Unfortunately, there are many things that negatively impact the brain, including certain drugs, head injuries and lifestyle choices. There are also numerous disorders and diseases that affect the brain, including neurological (dementia, Parkinson’s, stroke), infectious (meningitis), rheumatologic (lupus and rheumatoid arthritis), cancer (primary and secondary tumors), psychiatric mood disorders (depression, anxiety, schizophrenia), diabetes and heart disease.

These varied diseases tend to have three signs and symptoms in common: they either cause an alteration in mental status — cognitive decline, weakness or change in mood – or a combination of these.

Probably our greatest fear regarding the brain is cognitive decline. We have to ask ourselves if we are predestined to this decline, either because of the aging process alone or because of a family history, or if there is a third option, a way to alter this course. Dementia, whether mild or full-blown Alzheimer’s, is cruel; it robs us of functioning. We should be concerned about Alzheimer’s because 5.2 million Americans have the disease, and it is on the rise, especially since the population is aging (2).

Fortunately, there are several studies that show we may be able to choose the third option and prevent cognitive decline by altering modifiable risk factors. They involve rather simple lifestyle changes: sleep, exercise and possibly omega-3s. Let’s look at the evidence.

The impact of clutter

The lack of control over our mental capabilities as we age is what frightens us the most since we see friends, colleagues and relatives negatively affected by it. Those who are in their 20s seem to be much sharper and quicker. But are they really?

In a recent study, German researchers found that educated older people tend to have a larger mental database of words and phrases to pull from since they have been around longer and have more experience (3). When this is factored into the equation, the difference in terms of age-related cognitive decline becomes negligible. This study involved data mining and creating simulations. It showed that mental slowing may be at least partially related to the amount of clutter or data that we accumulate over the years. The more you know, the harder it becomes to come up with a simple answer to something. We may need a reboot just like a computer. This may be possible through sleep and exercise and omega-3s.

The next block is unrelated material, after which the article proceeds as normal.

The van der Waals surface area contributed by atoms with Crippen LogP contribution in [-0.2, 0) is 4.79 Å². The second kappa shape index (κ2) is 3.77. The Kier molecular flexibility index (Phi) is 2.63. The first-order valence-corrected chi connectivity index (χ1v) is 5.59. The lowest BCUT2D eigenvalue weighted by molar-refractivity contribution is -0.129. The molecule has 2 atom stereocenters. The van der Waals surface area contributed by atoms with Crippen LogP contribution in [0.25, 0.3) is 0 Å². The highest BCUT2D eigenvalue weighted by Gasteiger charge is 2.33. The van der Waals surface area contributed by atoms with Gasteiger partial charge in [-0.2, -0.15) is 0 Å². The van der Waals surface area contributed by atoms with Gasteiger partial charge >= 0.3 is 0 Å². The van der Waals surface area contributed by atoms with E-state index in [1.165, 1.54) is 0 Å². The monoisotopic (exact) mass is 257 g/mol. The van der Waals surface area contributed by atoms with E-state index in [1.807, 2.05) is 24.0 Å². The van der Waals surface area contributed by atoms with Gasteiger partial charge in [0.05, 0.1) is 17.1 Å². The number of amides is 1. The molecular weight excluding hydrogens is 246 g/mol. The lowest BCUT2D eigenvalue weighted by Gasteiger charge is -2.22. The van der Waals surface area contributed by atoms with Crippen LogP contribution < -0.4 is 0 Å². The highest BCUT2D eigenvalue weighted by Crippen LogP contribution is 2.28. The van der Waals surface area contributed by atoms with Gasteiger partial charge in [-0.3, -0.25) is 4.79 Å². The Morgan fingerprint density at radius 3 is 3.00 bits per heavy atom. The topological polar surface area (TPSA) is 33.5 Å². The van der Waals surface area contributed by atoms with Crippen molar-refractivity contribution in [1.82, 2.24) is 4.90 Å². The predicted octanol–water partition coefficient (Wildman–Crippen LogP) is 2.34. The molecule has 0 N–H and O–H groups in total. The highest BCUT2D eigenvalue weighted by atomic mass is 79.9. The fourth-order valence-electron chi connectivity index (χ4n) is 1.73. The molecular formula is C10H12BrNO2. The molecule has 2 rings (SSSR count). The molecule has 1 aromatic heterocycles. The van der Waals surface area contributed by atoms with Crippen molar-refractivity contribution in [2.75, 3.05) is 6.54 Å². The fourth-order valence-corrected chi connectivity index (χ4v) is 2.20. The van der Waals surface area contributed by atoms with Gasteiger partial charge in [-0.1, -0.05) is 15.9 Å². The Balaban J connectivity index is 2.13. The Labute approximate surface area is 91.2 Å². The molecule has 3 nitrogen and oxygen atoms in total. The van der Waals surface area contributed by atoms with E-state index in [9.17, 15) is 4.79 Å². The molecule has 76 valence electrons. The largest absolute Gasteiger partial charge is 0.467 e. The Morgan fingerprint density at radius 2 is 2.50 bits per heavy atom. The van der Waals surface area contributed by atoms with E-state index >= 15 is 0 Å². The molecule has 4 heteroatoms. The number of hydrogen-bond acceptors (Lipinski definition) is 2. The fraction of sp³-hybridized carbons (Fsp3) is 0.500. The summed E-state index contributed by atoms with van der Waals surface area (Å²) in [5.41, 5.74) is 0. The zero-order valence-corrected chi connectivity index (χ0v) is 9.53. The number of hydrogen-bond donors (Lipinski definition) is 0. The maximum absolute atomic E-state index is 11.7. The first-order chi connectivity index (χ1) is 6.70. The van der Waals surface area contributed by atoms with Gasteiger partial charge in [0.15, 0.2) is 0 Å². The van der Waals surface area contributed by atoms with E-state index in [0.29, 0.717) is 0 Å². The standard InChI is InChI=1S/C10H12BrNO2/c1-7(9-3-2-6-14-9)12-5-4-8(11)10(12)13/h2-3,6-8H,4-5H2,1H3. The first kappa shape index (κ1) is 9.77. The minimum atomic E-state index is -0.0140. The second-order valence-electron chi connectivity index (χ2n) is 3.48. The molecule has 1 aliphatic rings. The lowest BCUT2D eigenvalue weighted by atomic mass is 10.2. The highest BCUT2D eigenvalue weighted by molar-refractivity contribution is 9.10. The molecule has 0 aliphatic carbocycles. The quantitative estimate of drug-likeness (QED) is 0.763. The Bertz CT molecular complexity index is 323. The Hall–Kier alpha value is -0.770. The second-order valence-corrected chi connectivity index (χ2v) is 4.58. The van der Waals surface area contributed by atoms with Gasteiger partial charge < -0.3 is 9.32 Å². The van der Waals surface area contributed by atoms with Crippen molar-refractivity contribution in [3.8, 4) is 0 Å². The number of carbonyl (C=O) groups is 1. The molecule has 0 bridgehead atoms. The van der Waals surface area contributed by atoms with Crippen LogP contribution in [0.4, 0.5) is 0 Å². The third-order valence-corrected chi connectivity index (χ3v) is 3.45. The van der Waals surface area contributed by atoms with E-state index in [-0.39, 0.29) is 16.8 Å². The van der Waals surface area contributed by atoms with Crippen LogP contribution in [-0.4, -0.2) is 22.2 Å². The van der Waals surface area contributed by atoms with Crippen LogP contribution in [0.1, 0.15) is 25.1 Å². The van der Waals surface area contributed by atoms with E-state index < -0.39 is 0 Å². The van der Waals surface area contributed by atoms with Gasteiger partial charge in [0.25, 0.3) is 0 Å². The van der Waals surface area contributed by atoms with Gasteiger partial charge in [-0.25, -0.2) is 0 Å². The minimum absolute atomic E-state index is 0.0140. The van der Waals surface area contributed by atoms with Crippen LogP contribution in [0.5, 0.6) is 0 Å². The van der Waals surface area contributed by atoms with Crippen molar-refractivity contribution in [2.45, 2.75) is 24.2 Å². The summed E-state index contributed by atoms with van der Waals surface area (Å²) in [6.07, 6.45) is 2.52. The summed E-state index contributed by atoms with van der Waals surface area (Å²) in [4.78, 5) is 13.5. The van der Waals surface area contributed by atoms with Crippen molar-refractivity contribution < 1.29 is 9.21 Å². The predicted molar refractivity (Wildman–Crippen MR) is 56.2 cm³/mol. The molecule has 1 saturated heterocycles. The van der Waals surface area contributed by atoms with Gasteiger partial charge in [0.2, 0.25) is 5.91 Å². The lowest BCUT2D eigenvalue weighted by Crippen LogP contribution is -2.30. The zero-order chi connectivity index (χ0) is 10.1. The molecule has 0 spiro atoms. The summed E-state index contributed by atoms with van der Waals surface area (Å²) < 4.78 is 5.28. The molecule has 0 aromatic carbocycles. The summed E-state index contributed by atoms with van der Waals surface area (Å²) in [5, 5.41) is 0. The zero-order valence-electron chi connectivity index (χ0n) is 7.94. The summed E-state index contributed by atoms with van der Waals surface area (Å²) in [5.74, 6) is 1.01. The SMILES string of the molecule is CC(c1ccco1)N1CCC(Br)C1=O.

Sleep

I have heard people argue that sleep gets in the way of life. Why should we have to dedicate 33 percent of our lives to sleep? There are several good reasons. One involves clearing the mind, and another involves improving our economic outlook.

For the former, a study shows that sleep may help the brain remove waste, such as those all-too-dangerous beta-amyloid plaques (4). When we have excessive plaque buildup in the brain, it may be a sign of Alzheimer’s. This study was done in mice. When mice were sleeping, the interstitial space (the space between brain gyri, or structures) would increase by as much as 60 percent.

This allowed the lymphatic system, with its cerebrospinal fluid, to clear out plaques, toxins and other waste that had developed during waking hours. With the enlargement of the interstitial space during sleep, waste removal was quicker and more thorough because cerebrospinal fluid could reach much further into the spaces. When the mice were anesthetized, a similar effect was seen as with sleeping.

In a published follow-up study, the authors found that sleep position had an impact on glymphatic transport in rodents. Sleeping in a lateral position, or on their sides, was more effective at clearing waste than prone or supine positions. Of course, the authors note that for rodents a prone position is similar to their awake positions. It would be most like a human sleeping while sitting upright (5).

In another study, done in Australia, results showed that sleep deprivation may have been responsible for an almost 1 percent decline in gross domestic product for the country (6). The reason is obvious: People are not as productive at work when they don’t get enough sleep. Their attitude tends to be more irritable, and concentration may be affected. We may be able to turn on and off sleepiness on an acute, or short-term, basis, depending on the environment, but it’s not as if we can do this continually.

According to the Centers for Disease Control and Prevention, an average of 4 percent of Americans report having fallen asleep in the past month behind the wheel of a car (7). I hope this hammers home the importance of sleep.

Exercise

How can I exercise, when I can’t even get enough sleep? Well there is a study that just may inspire you to exercise.